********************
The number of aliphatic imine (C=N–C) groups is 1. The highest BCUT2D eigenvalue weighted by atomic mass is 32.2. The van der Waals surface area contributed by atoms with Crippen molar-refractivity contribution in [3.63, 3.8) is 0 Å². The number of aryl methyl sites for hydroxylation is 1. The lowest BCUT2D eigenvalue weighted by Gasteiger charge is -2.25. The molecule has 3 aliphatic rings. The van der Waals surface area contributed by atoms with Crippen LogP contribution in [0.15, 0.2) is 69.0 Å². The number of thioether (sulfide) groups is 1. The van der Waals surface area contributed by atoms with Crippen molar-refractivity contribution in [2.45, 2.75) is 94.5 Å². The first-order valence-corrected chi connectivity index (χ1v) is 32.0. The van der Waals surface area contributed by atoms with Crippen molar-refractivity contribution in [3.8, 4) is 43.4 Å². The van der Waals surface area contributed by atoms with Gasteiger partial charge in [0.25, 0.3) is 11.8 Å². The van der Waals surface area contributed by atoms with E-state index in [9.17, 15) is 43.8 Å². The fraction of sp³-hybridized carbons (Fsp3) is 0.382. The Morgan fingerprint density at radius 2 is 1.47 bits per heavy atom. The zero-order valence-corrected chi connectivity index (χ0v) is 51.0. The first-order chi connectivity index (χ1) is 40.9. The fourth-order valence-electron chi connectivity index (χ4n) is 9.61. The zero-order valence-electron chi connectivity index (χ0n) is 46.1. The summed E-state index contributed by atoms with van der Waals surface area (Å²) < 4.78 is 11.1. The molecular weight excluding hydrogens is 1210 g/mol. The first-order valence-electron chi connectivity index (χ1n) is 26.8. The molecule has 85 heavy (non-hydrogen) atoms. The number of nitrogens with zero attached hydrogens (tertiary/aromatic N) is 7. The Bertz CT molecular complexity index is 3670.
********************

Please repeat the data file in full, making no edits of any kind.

The number of aliphatic imine (C=N–C) groups is 1. The highest BCUT2D eigenvalue weighted by atomic mass is 32.2. The van der Waals surface area contributed by atoms with Crippen molar-refractivity contribution in [3.63, 3.8) is 0 Å². The number of aryl methyl sites for hydroxylation is 1. The lowest BCUT2D eigenvalue weighted by Gasteiger charge is -2.25. The molecule has 3 aliphatic rings. The van der Waals surface area contributed by atoms with Crippen LogP contribution in [0.15, 0.2) is 69.0 Å². The number of thioether (sulfide) groups is 1. The van der Waals surface area contributed by atoms with Crippen molar-refractivity contribution in [2.45, 2.75) is 94.5 Å². The first-order valence-corrected chi connectivity index (χ1v) is 32.0. The van der Waals surface area contributed by atoms with Crippen molar-refractivity contribution in [3.8, 4) is 43.4 Å². The van der Waals surface area contributed by atoms with Gasteiger partial charge in [0.25, 0.3) is 11.8 Å². The van der Waals surface area contributed by atoms with E-state index in [9.17, 15) is 43.8 Å². The fraction of sp³-hybridized carbons (Fsp3) is 0.382. The Morgan fingerprint density at radius 2 is 1.47 bits per heavy atom. The zero-order valence-corrected chi connectivity index (χ0v) is 51.0. The first-order chi connectivity index (χ1) is 40.9. The fourth-order valence-electron chi connectivity index (χ4n) is 9.61. The zero-order valence-electron chi connectivity index (χ0n) is 46.1. The summed E-state index contributed by atoms with van der Waals surface area (Å²) < 4.78 is 11.1. The molecular weight excluding hydrogens is 1210 g/mol. The first-order valence-electron chi connectivity index (χ1n) is 26.8. The molecule has 85 heavy (non-hydrogen) atoms. The number of nitrogens with zero attached hydrogens (tertiary/aromatic N) is 7. The Bertz CT molecular complexity index is 3670.